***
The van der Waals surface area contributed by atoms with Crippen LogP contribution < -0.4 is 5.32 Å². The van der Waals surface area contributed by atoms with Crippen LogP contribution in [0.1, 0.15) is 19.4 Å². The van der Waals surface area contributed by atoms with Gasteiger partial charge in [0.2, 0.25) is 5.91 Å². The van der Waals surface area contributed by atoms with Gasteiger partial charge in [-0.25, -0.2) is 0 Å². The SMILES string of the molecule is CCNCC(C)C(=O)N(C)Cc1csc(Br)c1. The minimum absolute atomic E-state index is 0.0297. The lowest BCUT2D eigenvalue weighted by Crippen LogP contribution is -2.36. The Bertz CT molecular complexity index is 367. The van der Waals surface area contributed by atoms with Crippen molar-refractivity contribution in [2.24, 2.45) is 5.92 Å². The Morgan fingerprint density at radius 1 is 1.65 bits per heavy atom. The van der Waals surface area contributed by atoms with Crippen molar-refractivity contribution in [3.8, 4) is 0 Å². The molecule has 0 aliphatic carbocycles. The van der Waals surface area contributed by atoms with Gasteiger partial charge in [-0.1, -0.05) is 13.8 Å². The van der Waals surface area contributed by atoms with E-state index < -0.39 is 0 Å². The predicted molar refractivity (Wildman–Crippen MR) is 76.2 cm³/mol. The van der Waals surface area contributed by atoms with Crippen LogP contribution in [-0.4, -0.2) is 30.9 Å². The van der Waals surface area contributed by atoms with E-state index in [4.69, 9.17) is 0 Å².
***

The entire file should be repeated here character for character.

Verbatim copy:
The van der Waals surface area contributed by atoms with Crippen LogP contribution < -0.4 is 5.32 Å². The van der Waals surface area contributed by atoms with Crippen LogP contribution in [0.1, 0.15) is 19.4 Å². The van der Waals surface area contributed by atoms with Gasteiger partial charge in [0.2, 0.25) is 5.91 Å². The van der Waals surface area contributed by atoms with Gasteiger partial charge in [-0.25, -0.2) is 0 Å². The SMILES string of the molecule is CCNCC(C)C(=O)N(C)Cc1csc(Br)c1. The minimum absolute atomic E-state index is 0.0297. The lowest BCUT2D eigenvalue weighted by Crippen LogP contribution is -2.36. The Bertz CT molecular complexity index is 367. The van der Waals surface area contributed by atoms with Crippen molar-refractivity contribution in [2.24, 2.45) is 5.92 Å². The Morgan fingerprint density at radius 1 is 1.65 bits per heavy atom. The van der Waals surface area contributed by atoms with Crippen molar-refractivity contribution in [3.8, 4) is 0 Å². The molecule has 0 aliphatic carbocycles. The van der Waals surface area contributed by atoms with Gasteiger partial charge in [-0.1, -0.05) is 13.8 Å². The van der Waals surface area contributed by atoms with E-state index < -0.39 is 0 Å². The predicted molar refractivity (Wildman–Crippen MR) is 76.2 cm³/mol. The van der Waals surface area contributed by atoms with Crippen LogP contribution in [-0.4, -0.2) is 30.9 Å². The van der Waals surface area contributed by atoms with E-state index in [4.69, 9.17) is 0 Å².